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Trees, plants and wildlife in New Moss Wood

The areas of wet willow scrub - planted and natural regeneration - support more colonies of moths and other insects than any other plant species, except oak.

Birds to be found in the wood include: kestrel, jay, magpie, wood pigeon, collared dove, whitethroat, blackcap, willow warbler, chiffchaff, bullfinch, goldfinch, wren, dunnock, robin, blackbird, great tit, long-tailed tit, blue tit, oystercatcher, cormorant, black-headed gull, swift, swallow and yellowhammer; while the open areas support ground-nesting birds such as skylark and lapwing.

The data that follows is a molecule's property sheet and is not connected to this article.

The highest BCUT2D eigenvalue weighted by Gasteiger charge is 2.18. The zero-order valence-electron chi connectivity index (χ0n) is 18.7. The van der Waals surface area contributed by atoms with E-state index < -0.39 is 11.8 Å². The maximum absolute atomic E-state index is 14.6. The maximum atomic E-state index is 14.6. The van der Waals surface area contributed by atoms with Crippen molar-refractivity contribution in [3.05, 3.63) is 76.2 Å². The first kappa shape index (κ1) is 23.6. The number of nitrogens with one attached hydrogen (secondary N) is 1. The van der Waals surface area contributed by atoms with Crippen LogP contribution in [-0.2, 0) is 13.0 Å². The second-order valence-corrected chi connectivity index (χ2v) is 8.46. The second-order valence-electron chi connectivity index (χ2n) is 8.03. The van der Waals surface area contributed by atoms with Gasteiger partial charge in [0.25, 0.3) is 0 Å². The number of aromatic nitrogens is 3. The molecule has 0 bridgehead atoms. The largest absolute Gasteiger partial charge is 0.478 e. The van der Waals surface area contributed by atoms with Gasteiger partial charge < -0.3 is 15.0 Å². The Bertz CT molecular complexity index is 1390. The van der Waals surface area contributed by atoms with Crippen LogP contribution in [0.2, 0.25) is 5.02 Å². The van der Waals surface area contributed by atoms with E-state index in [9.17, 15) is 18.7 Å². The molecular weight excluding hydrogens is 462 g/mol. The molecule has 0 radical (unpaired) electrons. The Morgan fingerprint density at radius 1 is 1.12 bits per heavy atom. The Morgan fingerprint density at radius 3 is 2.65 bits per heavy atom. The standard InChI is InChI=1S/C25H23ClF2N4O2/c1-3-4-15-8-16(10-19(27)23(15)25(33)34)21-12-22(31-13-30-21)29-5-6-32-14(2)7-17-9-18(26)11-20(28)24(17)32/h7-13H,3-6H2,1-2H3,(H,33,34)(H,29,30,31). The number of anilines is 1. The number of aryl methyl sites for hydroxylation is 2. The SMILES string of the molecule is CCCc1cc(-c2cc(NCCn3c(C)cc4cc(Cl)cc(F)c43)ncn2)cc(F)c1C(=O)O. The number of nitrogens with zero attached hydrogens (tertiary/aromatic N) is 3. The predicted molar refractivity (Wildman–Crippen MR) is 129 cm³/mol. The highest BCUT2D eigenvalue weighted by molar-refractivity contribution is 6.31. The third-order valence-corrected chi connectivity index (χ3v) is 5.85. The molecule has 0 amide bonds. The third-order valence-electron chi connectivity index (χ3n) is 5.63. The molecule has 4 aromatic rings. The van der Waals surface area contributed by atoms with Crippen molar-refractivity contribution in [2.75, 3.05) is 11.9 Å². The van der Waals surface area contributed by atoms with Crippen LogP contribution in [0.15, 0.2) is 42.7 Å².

Approximately 10 hectares of the site was planted in 1997/98, mostly with willow, alder and birch, and some oak, ash and cherry. There is also approximately nine hectares of naturally regenerating scrub woodland, predominantly made up of sallow (goat willow) and birch.

A range of native species make up the 30-hectare woodland, including willow, alder and birch with more recent plantings of oak and ash.

The open ground areas are a mix of grassland and taller herbs such as nettle, dock, rosebay, willow herb and thistles.